Psychosis medical therapy

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Editor-In-Chief: C. Michael Gibson, M.S., M.D. [1]

Medical Therapy

The treatment of psychosis often depends on what associated diagnosis (such as schizophrenia or bipolar disorder) is thought to be present. However, the first line treatment for psychotic symptoms is usually a neuroleptic (also termed 'antipsychotic') medication, and in some cases hospitalisation. There is growing evidence that cognitive behavior therapy[1] and family therapy[2] can be effective in managing psychotic symptoms. When other treatments for psychosis are ineffective, electroconvulsive therapy (ECT) (aka shock treatment) is sometimes utilized to relieve the underlying symptoms of psychosis, such as depression or schizophrenia. There is also increasing research suggesting that Animal-Assisted Therapy can contribute to the improvement in general well-being of people with schizophrenia.[3]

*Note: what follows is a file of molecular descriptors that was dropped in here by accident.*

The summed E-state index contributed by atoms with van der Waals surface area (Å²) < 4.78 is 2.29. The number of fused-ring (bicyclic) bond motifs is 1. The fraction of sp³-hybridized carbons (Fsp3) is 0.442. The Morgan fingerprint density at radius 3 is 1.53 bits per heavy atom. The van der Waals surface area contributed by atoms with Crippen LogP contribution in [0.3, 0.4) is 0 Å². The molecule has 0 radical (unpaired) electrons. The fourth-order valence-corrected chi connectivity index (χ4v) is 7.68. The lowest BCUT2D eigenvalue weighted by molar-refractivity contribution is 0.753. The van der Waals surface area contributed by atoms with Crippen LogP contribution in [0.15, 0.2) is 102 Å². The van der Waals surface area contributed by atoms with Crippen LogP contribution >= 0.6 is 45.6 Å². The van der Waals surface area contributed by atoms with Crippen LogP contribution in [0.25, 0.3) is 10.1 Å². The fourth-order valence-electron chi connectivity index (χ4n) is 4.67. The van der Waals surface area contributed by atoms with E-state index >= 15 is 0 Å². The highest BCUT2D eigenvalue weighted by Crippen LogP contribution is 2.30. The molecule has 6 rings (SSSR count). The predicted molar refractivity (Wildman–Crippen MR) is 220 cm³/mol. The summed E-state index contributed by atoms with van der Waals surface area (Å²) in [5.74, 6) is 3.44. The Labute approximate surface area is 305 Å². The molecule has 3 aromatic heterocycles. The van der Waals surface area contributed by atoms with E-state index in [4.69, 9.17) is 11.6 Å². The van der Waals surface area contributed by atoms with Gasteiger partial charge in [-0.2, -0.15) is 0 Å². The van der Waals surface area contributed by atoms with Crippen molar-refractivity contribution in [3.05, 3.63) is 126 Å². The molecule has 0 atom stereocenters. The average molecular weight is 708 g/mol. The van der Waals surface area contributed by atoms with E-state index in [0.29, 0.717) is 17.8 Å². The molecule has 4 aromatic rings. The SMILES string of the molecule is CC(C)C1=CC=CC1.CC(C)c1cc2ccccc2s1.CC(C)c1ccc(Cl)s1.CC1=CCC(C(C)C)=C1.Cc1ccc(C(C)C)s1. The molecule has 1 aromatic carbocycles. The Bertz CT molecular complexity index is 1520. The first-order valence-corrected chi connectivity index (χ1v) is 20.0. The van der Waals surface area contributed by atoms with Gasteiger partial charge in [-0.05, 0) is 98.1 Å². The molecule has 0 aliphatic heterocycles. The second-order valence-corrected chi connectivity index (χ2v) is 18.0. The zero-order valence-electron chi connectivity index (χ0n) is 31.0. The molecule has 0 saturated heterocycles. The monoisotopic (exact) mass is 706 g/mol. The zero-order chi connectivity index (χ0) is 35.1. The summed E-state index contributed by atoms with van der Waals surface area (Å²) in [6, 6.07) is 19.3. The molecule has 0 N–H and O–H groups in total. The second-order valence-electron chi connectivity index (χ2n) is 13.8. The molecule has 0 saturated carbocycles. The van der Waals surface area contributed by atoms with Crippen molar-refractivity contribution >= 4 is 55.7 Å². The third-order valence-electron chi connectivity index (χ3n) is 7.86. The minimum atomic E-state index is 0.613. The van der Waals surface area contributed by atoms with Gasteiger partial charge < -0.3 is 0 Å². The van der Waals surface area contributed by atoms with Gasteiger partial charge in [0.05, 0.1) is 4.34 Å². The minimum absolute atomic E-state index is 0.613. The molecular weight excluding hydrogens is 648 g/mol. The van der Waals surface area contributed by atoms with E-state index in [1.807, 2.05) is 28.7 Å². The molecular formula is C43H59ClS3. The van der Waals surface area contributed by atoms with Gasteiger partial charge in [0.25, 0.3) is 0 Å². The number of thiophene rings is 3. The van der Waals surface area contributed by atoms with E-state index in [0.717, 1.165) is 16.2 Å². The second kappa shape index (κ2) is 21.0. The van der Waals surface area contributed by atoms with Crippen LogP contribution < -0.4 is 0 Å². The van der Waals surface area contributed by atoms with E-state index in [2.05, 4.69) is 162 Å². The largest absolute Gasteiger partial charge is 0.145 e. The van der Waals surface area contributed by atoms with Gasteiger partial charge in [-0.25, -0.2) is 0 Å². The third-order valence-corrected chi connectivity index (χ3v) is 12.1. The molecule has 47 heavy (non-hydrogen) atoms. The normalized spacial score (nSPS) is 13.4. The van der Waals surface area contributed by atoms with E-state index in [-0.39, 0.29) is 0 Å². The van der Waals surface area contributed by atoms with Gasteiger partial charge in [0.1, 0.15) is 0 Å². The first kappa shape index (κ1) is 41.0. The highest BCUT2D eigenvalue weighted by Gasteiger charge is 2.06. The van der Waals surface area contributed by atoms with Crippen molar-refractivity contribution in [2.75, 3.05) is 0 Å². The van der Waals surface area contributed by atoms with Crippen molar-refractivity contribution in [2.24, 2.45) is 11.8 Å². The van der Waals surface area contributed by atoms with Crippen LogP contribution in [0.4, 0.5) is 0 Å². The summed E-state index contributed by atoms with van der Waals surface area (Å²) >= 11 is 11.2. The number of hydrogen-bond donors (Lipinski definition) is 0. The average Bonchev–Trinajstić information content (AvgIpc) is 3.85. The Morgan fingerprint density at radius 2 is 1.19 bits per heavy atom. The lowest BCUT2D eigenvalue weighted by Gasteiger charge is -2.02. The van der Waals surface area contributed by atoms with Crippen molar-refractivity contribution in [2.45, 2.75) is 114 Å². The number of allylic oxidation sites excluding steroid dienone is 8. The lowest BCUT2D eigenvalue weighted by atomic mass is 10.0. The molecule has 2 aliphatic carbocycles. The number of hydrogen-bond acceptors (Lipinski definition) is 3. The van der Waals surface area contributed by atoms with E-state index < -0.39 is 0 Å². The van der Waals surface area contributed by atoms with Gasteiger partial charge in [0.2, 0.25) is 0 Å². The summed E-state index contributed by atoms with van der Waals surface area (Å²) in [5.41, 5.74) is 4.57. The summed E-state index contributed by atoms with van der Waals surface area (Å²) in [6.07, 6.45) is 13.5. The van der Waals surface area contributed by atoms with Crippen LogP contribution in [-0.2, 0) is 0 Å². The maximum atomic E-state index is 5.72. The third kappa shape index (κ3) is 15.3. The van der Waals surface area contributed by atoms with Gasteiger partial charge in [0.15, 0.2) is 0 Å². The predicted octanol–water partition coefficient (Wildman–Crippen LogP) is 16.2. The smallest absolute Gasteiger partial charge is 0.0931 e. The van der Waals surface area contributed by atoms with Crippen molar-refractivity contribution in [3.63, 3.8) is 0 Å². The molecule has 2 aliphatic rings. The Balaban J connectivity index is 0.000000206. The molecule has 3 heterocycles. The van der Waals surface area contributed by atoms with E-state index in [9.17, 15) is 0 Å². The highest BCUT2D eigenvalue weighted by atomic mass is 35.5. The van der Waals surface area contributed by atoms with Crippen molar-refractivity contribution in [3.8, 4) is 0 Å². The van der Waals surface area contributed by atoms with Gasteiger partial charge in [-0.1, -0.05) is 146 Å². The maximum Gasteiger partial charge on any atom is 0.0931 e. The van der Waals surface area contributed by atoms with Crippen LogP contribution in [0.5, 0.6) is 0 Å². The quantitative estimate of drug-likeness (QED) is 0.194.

1. Birchwood, M (2006). "The future of cognitive-behavioural therapy for psychosis: not a quasi-neuroleptic". British Journal of Psychiatry. 188: 108–108. PMID 16449695. Unknown parameter |coauthors= ignored (help); |access-date= requires |url= (help)
  2. Haddock, G (2005). "Psychological interventions in early psychosis". Schizophrenia Bulletin. 31 (3): 697–704. PMID 16006594. Unknown parameter |coauthors= ignored (help); |access-date= requires |url= (help)
  3. Nathans-Barel, I. (2005). "Animal-assisted therapy ameliorates anhedonia in schizophrenia patients". Psychotherapy and Psychosomatics. 74 (1): 31–35. Unknown parameter |coauthors= ignored (help)

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